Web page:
The Seven Worst Places I’ve Ever Changed a Dirty Diaper – Scary Mommy

The Seven Worst Places I’ve Ever Changed a Dirty Diaper

But our kid would save up and then abruptly and catastrophically detonate. His entire lower body would pop, like a balloon filled with shit. Then he would smile and chortle, leaving us to deal with cleaning up the debris. And those epic events happened in the funniest places!

The Seven Worst Places I’ve Ever Changed a Dirty Diaper©mrjorgen/flickr

1. The Bollard

We were traveling from New York to Kentucky to visit family during a gruesome summer heat wave, our three-month-old in tow. Somewhere on the interstate in Pennsylvania, a noise came from the backseat that sounded like a metal rod getting sucked into an industrial fan—the initial bang, the subsequent percussive staccato ear-splitting reports, the groaning. So we pulled into the parking lot of an abandoned gas station. There was literally no place to change the baby other than on a concrete bollard next to the highway. It was blindly bright, the sun reflecting off the concrete, and so hot we were afraid that the baby would roast in the couple of minutes it took to change him and get back in the air-conditioned car. “That was hard!” we sighed as we rolled down the windows to let the stench out. If we’d only known what was waiting for us in Nashville.

2. The “East Nashville Horror”

Same road trip: We were driving through East Nashville, which has some very sketchy areas, when we heard the unmistakable sound of the Hindenburg crashing in the back seat. My husband, Fran, immediately pulled into an abandoned weed-filled parking lot, where we surveyed the damage. While I spread the changing pad on the pavement, Fran started cleaning the car seat, back windows—not joking here—and floor of the car. It was 100 degrees and July, and within seconds a cloud of mosquitoes swarmed our child. We said something along the lines of “At least it can’t get any worse than this,” when a mysterious, beat-up Lincoln pulled into the parking lot. Suddenly the whole thing became Deliverance. Fran said later he briefly imagined a scenario where he would have to choose whether to swat the mosquitos, fight the sketchy characters ominously edging closer, or continue cleaning poop from a car. But the mysterious car slowly pulled back out—no doubt alarmed by the shit-covered people mopping out an ancient Volkswagen in an abandoned lot. We got the besplattered baby and car as clean as we could and fled to a hotel.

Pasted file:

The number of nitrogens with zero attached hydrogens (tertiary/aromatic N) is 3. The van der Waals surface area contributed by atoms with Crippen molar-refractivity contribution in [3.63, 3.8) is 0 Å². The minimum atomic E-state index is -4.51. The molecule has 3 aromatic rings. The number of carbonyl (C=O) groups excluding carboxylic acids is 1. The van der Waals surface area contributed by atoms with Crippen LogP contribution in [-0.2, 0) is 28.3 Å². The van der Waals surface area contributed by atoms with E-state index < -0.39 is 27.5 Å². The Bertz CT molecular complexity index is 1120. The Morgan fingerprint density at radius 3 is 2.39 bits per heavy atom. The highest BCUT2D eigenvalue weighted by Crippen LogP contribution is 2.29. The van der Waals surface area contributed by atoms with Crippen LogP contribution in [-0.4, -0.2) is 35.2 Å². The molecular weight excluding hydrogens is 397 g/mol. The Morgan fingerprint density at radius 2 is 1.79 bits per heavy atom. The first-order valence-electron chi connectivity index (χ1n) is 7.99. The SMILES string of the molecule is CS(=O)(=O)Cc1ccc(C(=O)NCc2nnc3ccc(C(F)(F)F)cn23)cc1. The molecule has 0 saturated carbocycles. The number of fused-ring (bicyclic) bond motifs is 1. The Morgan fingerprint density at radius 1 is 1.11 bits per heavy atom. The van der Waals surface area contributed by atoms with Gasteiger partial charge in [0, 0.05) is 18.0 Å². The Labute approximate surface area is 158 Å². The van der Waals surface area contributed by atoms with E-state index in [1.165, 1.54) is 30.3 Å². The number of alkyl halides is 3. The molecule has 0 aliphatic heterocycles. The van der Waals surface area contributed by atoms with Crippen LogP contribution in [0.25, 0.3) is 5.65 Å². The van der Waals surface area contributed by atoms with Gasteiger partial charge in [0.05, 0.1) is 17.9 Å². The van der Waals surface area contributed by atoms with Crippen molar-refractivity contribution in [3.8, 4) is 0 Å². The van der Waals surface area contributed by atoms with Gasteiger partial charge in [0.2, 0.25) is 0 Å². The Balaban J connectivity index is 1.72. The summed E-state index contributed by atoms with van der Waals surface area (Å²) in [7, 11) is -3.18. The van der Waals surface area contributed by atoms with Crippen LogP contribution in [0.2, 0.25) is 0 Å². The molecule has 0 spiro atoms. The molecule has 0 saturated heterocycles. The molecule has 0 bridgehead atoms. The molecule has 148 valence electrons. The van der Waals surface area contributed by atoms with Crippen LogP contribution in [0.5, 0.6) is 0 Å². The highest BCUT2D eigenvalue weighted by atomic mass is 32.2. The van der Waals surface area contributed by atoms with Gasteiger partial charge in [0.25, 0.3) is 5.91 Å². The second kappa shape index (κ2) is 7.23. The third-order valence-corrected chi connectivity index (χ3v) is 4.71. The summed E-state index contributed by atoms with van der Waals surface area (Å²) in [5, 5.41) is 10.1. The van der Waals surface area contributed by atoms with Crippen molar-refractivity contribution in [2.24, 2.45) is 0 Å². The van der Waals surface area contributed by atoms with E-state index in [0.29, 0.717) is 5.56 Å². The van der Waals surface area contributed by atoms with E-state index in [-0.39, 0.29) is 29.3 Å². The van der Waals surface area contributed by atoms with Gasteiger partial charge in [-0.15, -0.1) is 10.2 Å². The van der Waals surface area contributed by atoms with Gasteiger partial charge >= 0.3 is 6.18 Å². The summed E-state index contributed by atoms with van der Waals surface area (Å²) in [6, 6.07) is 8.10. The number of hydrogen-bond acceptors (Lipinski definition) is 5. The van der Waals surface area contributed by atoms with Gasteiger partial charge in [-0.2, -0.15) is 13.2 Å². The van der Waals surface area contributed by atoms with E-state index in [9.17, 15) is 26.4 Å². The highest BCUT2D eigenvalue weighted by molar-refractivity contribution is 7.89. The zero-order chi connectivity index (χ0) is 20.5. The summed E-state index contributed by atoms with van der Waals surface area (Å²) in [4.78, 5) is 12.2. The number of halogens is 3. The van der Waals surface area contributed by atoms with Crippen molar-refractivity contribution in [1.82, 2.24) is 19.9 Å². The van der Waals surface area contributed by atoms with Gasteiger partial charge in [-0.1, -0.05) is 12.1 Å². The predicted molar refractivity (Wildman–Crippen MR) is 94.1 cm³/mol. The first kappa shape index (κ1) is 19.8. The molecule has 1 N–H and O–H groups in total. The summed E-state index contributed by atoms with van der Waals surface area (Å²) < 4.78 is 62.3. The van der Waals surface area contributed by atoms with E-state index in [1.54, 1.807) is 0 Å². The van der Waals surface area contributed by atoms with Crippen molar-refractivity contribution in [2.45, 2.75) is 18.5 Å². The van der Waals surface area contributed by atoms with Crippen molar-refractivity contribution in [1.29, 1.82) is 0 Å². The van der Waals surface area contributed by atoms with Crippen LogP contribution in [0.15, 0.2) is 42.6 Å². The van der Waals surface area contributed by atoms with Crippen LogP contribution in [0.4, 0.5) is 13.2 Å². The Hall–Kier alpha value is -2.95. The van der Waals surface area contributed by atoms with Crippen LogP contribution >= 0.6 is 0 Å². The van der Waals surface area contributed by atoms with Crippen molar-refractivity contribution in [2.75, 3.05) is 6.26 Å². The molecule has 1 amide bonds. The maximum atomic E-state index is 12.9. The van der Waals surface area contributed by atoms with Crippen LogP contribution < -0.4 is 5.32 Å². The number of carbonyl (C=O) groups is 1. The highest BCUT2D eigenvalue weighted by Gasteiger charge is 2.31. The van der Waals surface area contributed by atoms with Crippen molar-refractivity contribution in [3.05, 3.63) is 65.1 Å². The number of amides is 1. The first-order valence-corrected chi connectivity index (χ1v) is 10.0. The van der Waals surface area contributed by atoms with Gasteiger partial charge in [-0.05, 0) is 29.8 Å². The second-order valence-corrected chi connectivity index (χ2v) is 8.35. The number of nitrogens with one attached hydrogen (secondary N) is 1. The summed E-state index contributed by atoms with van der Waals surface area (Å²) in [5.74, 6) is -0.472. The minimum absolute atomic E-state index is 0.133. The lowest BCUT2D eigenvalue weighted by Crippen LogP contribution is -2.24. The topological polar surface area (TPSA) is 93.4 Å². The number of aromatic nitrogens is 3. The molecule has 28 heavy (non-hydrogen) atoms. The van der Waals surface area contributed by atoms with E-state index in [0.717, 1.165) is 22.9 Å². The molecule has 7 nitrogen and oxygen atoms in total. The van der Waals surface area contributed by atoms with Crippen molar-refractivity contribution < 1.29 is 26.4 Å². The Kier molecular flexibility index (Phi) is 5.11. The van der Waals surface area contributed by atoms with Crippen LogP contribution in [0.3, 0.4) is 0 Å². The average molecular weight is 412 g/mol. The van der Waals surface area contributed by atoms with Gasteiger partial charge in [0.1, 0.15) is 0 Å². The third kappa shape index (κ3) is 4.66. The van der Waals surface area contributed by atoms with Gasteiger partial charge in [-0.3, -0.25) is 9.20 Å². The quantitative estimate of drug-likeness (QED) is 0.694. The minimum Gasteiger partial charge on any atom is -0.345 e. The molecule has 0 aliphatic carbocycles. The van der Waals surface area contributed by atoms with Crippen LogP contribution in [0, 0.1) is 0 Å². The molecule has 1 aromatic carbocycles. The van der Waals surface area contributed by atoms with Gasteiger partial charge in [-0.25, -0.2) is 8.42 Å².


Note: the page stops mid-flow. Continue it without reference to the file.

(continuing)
3. The Route 11 Disaster

A few days later: Route 11 through the majesty of the Shenandoah Valley. What a lovely rural highway! The rolling hills, the old barns, the picturesque mills. Oh, look, what a great old southern diner! And gosh, great timing, because we’re really hungry! Fried chicken, biscuits, and grits! Oh, and such nice, nice people. Let’s sit in this cool, vintage red leather booth! This has really been a wonderful vacation, except for that “East Nashville Horror!” Ha! Ha!

Cut to five minutes later: Fran is dumping the baby’s clothes in the dumpster out back—no point in even trying to wash them—I’m wiping down the entire booth and floor, and the nice waitress is reassuring us that it’s okay, it’s okay, they’re sick of running this restaurant that’s been in the family for 50 years anyway.

4. The Babbling Brook